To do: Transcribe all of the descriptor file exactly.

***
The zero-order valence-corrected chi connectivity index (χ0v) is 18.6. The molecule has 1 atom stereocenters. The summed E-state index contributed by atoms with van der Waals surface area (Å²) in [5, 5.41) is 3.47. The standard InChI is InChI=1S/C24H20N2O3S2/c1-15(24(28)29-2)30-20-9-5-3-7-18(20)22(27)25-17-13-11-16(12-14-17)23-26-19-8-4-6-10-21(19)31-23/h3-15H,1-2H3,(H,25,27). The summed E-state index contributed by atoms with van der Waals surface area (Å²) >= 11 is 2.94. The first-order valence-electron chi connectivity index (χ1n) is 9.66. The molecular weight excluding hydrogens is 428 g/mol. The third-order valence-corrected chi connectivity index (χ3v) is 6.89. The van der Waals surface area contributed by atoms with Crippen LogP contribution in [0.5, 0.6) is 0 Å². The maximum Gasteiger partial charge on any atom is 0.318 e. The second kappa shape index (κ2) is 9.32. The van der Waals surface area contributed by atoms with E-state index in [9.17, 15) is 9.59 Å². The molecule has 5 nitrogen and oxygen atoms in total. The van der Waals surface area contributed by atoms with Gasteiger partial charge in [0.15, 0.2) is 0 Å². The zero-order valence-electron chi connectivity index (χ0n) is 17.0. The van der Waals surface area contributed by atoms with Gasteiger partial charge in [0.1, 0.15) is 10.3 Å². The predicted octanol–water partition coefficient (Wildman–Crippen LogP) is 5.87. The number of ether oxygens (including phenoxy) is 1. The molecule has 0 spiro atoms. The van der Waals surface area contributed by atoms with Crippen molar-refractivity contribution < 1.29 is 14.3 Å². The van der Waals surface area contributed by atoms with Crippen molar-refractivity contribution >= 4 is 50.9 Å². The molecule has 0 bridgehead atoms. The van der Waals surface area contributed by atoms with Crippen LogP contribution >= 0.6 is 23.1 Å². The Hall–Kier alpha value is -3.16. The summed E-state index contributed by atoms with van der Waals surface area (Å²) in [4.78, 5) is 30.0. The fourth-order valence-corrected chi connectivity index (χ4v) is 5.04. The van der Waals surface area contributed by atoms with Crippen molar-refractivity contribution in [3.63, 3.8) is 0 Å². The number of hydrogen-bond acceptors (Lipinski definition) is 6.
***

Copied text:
The zero-order valence-corrected chi connectivity index (χ0v) is 18.6. The molecule has 1 atom stereocenters. The summed E-state index contributed by atoms with van der Waals surface area (Å²) in [5, 5.41) is 3.47. The standard InChI is InChI=1S/C24H20N2O3S2/c1-15(24(28)29-2)30-20-9-5-3-7-18(20)22(27)25-17-13-11-16(12-14-17)23-26-19-8-4-6-10-21(19)31-23/h3-15H,1-2H3,(H,25,27). The summed E-state index contributed by atoms with van der Waals surface area (Å²) >= 11 is 2.94. The first-order valence-electron chi connectivity index (χ1n) is 9.66. The molecular weight excluding hydrogens is 428 g/mol. The third-order valence-corrected chi connectivity index (χ3v) is 6.89. The van der Waals surface area contributed by atoms with Crippen LogP contribution in [0.5, 0.6) is 0 Å². The maximum Gasteiger partial charge on any atom is 0.318 e. The second kappa shape index (κ2) is 9.32. The van der Waals surface area contributed by atoms with E-state index in [9.17, 15) is 9.59 Å². The molecule has 5 nitrogen and oxygen atoms in total. The van der Waals surface area contributed by atoms with Gasteiger partial charge in [0.15, 0.2) is 0 Å². The zero-order valence-electron chi connectivity index (χ0n) is 17.0. The van der Waals surface area contributed by atoms with Gasteiger partial charge in [0.1, 0.15) is 10.3 Å². The predicted octanol–water partition coefficient (Wildman–Crippen LogP) is 5.87. The number of ether oxygens (including phenoxy) is 1. The molecule has 0 spiro atoms. The van der Waals surface area contributed by atoms with Crippen molar-refractivity contribution < 1.29 is 14.3 Å². The van der Waals surface area contributed by atoms with Crippen molar-refractivity contribution >= 4 is 50.9 Å². The molecule has 0 bridgehead atoms. The van der Waals surface area contributed by atoms with Crippen LogP contribution >= 0.6 is 23.1 Å². The Hall–Kier alpha value is -3.16. The summed E-state index contributed by atoms with van der Waals surface area (Å²) in [4.78, 5) is 30.0. The fourth-order valence-corrected chi connectivity index (χ4v) is 5.04. The van der Waals surface area contributed by atoms with Crippen molar-refractivity contribution in [3.63, 3.8) is 0 Å². The number of hydrogen-bond acceptors (Lipinski definition) is 6.